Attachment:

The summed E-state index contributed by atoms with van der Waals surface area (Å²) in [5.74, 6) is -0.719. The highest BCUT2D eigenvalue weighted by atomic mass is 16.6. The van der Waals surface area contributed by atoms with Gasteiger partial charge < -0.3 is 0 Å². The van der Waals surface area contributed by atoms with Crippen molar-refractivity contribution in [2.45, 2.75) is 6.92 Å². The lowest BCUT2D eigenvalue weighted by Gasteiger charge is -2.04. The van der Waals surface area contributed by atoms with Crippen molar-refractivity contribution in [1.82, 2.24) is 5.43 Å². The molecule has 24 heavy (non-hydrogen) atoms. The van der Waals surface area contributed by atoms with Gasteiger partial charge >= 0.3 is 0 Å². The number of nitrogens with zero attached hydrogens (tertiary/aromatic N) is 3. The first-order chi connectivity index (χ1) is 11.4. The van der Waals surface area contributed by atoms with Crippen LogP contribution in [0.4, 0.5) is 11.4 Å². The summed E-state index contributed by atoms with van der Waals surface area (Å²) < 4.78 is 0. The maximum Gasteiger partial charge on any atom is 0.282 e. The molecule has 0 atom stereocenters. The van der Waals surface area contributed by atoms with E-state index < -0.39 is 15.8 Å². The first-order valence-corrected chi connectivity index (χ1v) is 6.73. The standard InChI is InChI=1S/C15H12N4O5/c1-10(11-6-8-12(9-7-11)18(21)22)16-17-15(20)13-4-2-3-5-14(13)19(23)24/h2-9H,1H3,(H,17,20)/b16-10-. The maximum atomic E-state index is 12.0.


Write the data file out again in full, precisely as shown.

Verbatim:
The summed E-state index contributed by atoms with van der Waals surface area (Å²) in [5.74, 6) is -0.719. The highest BCUT2D eigenvalue weighted by atomic mass is 16.6. The van der Waals surface area contributed by atoms with Gasteiger partial charge < -0.3 is 0 Å². The van der Waals surface area contributed by atoms with Crippen molar-refractivity contribution in [2.45, 2.75) is 6.92 Å². The lowest BCUT2D eigenvalue weighted by Gasteiger charge is -2.04. The van der Waals surface area contributed by atoms with Crippen molar-refractivity contribution in [1.82, 2.24) is 5.43 Å². The molecule has 24 heavy (non-hydrogen) atoms. The van der Waals surface area contributed by atoms with Gasteiger partial charge >= 0.3 is 0 Å². The number of nitrogens with zero attached hydrogens (tertiary/aromatic N) is 3. The first-order chi connectivity index (χ1) is 11.4. The van der Waals surface area contributed by atoms with Crippen LogP contribution in [0.4, 0.5) is 11.4 Å². The summed E-state index contributed by atoms with van der Waals surface area (Å²) < 4.78 is 0. The maximum Gasteiger partial charge on any atom is 0.282 e. The molecule has 0 atom stereocenters. The van der Waals surface area contributed by atoms with E-state index < -0.39 is 15.8 Å². The first-order valence-corrected chi connectivity index (χ1v) is 6.73. The standard InChI is InChI=1S/C15H12N4O5/c1-10(11-6-8-12(9-7-11)18(21)22)16-17-15(20)13-4-2-3-5-14(13)19(23)24/h2-9H,1H3,(H,17,20)/b16-10-. The maximum atomic E-state index is 12.0.